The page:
Online Professional Learning and
Technical Assistance for
21st Century Community Learning Centers


December 16, 2021

Every student is a wonder. As you get to know your students through the program year (or years), you may marvel at each child’s uniqueness. Maybe one student tells you every day why he picked out the T-shirt he’s wearing. Another gives away that she’s fibbing when she does a little spin on her toes. While you celebrate the traits and habits that make up their individuality, human nature leads us to look for those things that also unite us — those patterns that give us the comfort of predictability. Y4Y’s new course on the stages of child and adolescent development (SCAD) helps you see both sides of the coin: predictable aspects of human development as well as individual variations.

An Evolving Field

Human development is an evolving field. Researchers regularly gain new insights about what it means to go from entering this world to leaving it, identifying those things that are fairly consistent among us and where variations may occur. The research brief that accompanies the new course summarizes those insights and helps you see how theories built on one another over time. The course’s “at-a-glance” tool provides an overview of child and adolescent development and the Y4Y course.

Areas and Stages

Most experts agree on the practice of treating development as something that can logically be broken into chronological phases or stages, even if experts don’t always agree on how many stages there are or where the lines of demarcation belong. In the Y4Y course, infancy refers to birth to age 3, early childhood ages 3-6, middle childhood ages 6-9, late childhood/early adolescence ages 9-12, middle adolescence ages 12-15 and late adolescence ages 15-18. For each stage, the course addresses three basic areas of development: physical, social and emotional, and cognitive. A development matrix forms when you consider milestones — or standard developmental accomplishments — for each stage and area of development. Understanding this matrix can help you recognize when a child’s developmental path diverges with that of their peers, decide if it’s cause for concern and take appropriate action.

More to the Story

Be sure to check out the full complement of tools with Y4Y’s Stages of Child and Adolescent Development course.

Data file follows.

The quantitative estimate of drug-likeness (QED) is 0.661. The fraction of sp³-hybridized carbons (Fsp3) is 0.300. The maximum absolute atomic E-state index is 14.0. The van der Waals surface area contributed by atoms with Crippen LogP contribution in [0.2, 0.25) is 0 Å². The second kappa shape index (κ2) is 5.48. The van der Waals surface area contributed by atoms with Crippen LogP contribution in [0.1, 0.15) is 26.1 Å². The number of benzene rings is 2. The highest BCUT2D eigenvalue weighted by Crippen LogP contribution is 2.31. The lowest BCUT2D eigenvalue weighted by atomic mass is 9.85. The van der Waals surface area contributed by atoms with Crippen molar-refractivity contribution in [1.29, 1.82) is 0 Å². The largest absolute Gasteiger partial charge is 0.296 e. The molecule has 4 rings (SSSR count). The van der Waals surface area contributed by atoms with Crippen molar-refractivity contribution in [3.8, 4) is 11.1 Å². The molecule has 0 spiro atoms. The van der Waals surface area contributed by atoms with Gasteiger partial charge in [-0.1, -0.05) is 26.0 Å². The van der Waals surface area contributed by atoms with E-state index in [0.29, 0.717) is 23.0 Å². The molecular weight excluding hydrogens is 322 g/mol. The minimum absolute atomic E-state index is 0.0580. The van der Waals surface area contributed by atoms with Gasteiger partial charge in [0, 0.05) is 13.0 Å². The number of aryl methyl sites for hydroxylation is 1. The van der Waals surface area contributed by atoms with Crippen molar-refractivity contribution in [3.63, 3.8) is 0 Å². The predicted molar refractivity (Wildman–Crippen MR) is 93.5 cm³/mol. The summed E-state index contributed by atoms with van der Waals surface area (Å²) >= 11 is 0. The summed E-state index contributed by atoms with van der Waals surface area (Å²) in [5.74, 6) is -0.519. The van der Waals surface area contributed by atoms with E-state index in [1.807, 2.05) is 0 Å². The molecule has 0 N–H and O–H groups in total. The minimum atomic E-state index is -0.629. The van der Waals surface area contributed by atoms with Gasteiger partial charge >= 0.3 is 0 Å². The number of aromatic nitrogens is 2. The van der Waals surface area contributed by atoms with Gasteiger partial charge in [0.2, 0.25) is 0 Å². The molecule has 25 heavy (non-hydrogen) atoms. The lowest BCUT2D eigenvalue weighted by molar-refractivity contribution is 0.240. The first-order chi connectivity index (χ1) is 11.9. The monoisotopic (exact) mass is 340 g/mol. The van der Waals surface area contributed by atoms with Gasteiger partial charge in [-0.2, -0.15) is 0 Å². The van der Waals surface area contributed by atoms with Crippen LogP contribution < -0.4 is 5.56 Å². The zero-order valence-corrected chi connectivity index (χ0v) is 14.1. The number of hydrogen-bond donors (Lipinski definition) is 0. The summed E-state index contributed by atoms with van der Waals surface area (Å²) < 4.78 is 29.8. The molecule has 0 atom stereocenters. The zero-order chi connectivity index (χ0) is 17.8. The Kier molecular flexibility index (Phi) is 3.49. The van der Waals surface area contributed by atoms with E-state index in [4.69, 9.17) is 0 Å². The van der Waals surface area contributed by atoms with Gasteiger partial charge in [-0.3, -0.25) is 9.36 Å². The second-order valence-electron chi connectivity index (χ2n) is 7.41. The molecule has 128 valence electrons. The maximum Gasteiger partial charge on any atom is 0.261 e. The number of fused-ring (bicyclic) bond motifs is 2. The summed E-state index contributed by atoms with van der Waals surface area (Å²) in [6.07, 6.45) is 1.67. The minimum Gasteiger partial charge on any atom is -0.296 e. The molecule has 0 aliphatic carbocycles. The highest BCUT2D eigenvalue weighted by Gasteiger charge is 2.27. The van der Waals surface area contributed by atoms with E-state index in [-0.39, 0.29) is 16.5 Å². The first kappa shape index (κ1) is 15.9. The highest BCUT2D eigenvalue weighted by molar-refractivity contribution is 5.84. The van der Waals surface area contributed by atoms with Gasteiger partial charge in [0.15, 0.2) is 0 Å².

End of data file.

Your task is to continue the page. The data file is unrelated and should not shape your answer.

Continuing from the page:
• The Planning Checklist will walk you through steps to include as your program considers how child and adolescent development will be addressed.
  • The Identifying and Supporting Learning Styles tool will expand your understanding of some characteristics that make students different from one another.
  • The Sample Caregiver Survey will help you partner with families in setting individualized goals for their children. Use this tool in conjunction with your Individualized Observation Log for students in early childhood, middle childhood or late childhood.
  • Companions to these goal/observation tools as students progress through adolescence and take ownership of their own goals are Y4Y’s student self-assessments for early and late adolescence.
  • In light of the threat to healthy development that too much screen time can pose, check out the Screen Time Alternatives tool.

Three staff Trainings to Go are also available with this course:

  1. Building a Strong Program Team: Focus on Child and Adolescent Development 
  • Reflect on stages of child development from birth to adolescence in four areas: physical, cognitive, social and emotional.​ 
  • Understand that even within a peer group, students can be at different points of development and therefore respond differently to their environment.​ 
  • Explore the advantages of having team members attuned to the various elements of child and adolescent development.​ 
  • Gain strategies for recruiting and retaining a well-rounded team to support your students’ development. 
  1. Partnering With Families for Healthy Child Development 
  • Reflect on how programs can support healthy child and adolescent development in four areas.​ 
  • Learn strategies for collaborating and communicating with families.​ 
  • Consider families’ roles in supporting the healthy development of students your program.
  • Develop mission statements that reflect a commitment to partnering with families to support students’ development. 
  1. Understanding Development and Connecting With Children 
  • Discuss why it’s important for students to feel connected to the adults in your program.​ 
  • Examine social-emotional development from early childhood through adolescence.​ 
  • Reflect the keys to any healthy human relationship.​ 
  • Identify strategies for building positive, nurturing relationships with children of different ages.​ 

It can be exciting to learn just how much individuality is baked into healthy child and adolescent development. Learning about standard milestones doesn’t mean that you’re only celebrating student uniformity. Instead, you’ll be better positioned to help each student on their own path to developing into healthy grown individuals, inside and out.